In far too many Sunday Schools, we make it more difficult to attend and join Sunday School than it has to be. What can we do to change a difficult experience into an easy one? What can we do to make it easy to attend and join? In the final part of this three-part series, I will focus on responding to the questions I asked in my previous post, Do We Make It Difficult to Join or Even Attend Sunday School?. In Part 1 and Part 2, I responded to my questions about attending Sunday School. In Part 3, I will respond to my questions about joining Sunday School.
Here are the questions I asked about difficulty joining the Sunday School followed by suggestions for how to make it easy to do so:
HOW MANY NEVER JOIN BECAUSE WE NEVER ASK THEM TO DO SO? This has to change! People like to be invited. They may not always accept, but when we invite them it says to them that we accept them and want them to be a part. That is a message that must be communicated. Instead of asking if they want to “enroll in” or “join” the class, perhaps we should ask if they would like to be added to the “ministry list” or the “prayer and fellowship list” for the class. Both are more descriptive of what we intend to do with their contact information if they join the class. Don’t say “no” for them. Ask them!
HOW MANY NEVER JOIN BECAUSE WE ARE WAITING FOR THEM TO EXPRESS INTEREST? Few will join our classes when we wait to express our interest in and care for them. We must take the initiative without being pushy. Our care must be genuine. If we wait until they attend three times or until they ask about joining, they not only may not join but they may also not return.
HOW MANY NEVER JOIN BECAUSE WE DON’T FOLLOW UP? Many classes have guests on a regular basis. We should organize our class to make immediate and ongoing contact with those guests. We should call and ask for prayer requests, ask if they have any questions about the class or church, ask how we can encourage or help them, and invite them to a class fellowship. We should be interested but not nosey. Follow up can be in person (visit at home, office, or a restaurant), by phone, by e-mail or text, or by card/letter. But that also means we need to be intentional about getting contact information from our guests. Interest beyond Sunday can result in willingness to join.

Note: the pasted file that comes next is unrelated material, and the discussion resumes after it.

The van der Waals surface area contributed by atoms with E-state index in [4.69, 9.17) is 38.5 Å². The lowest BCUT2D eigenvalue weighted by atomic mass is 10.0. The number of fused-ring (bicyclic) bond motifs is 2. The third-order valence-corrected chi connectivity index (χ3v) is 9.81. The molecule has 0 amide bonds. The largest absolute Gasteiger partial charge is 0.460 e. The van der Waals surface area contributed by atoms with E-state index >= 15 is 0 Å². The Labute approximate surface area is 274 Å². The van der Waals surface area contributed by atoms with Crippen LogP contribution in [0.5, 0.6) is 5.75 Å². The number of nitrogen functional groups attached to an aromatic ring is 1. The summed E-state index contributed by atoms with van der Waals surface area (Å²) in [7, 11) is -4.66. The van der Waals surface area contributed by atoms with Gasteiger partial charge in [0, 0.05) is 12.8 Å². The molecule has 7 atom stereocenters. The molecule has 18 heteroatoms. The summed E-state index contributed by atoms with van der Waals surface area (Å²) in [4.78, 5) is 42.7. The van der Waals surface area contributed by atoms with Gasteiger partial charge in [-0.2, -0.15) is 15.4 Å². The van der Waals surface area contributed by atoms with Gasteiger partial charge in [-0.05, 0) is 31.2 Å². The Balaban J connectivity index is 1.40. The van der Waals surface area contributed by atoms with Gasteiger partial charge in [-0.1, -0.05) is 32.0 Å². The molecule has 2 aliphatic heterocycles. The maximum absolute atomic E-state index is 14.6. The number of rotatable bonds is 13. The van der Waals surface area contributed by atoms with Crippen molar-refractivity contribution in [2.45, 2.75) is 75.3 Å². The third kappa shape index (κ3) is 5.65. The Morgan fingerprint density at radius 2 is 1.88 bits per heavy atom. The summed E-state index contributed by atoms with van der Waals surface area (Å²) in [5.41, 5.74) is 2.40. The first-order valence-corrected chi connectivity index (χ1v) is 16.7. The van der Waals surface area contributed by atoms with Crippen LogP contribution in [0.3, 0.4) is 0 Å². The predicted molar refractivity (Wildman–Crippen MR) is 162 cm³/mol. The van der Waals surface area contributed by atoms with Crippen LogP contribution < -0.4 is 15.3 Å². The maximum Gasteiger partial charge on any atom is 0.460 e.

HOW MANY NEVER JOIN BECAUSE WE TALKED TO EACH OTHER RATHER THANT TO THEM? I have been in many classes like this over the years. Conversation with guests should not wait until after the lesson when the teacher reminds us to talk to the guests. We should be interested early–many first impressions are formed early in class, even before the teacher has spoken. We should have a 5-minute rule for the beginning and end of class that we talk to guests first before speaking to each other during the first and last 5 minutes of class. A poor first impression may prevent returning to class and joining.
HOW MANY NEVER JOIN BECAUSE WE DID NOT GET ANY CONTACT INFORMATION TO FOLLOW UP? I mentioned this above, but for follow up it is essential that we get as complete of contact information from our guests as possible: name, address, phone, e-mail, etc. If there is no welcome center or guest registration before guests are bro ught to your class, you must be ready with forms to record this information. You can even ask on the card if they would like to join the class. This can be a registration card with two purposes: guest and enrollment registration. And don’t forget to follow up with those who join as well!
Review these three five areas. At which are you strongest? Which needs help? What can you do this week to improve that fact? First impressions are often permanent. Give your best effort to God. Ask them to join. Express interest. Follow up. Talk to guests. Get contact information. Check out Part 1 and Part 2 for more suggestions. Invite people to class. Invite them to join. Care for people. Love them to Sunday School. Love them to Jesus! Be revolutionary!
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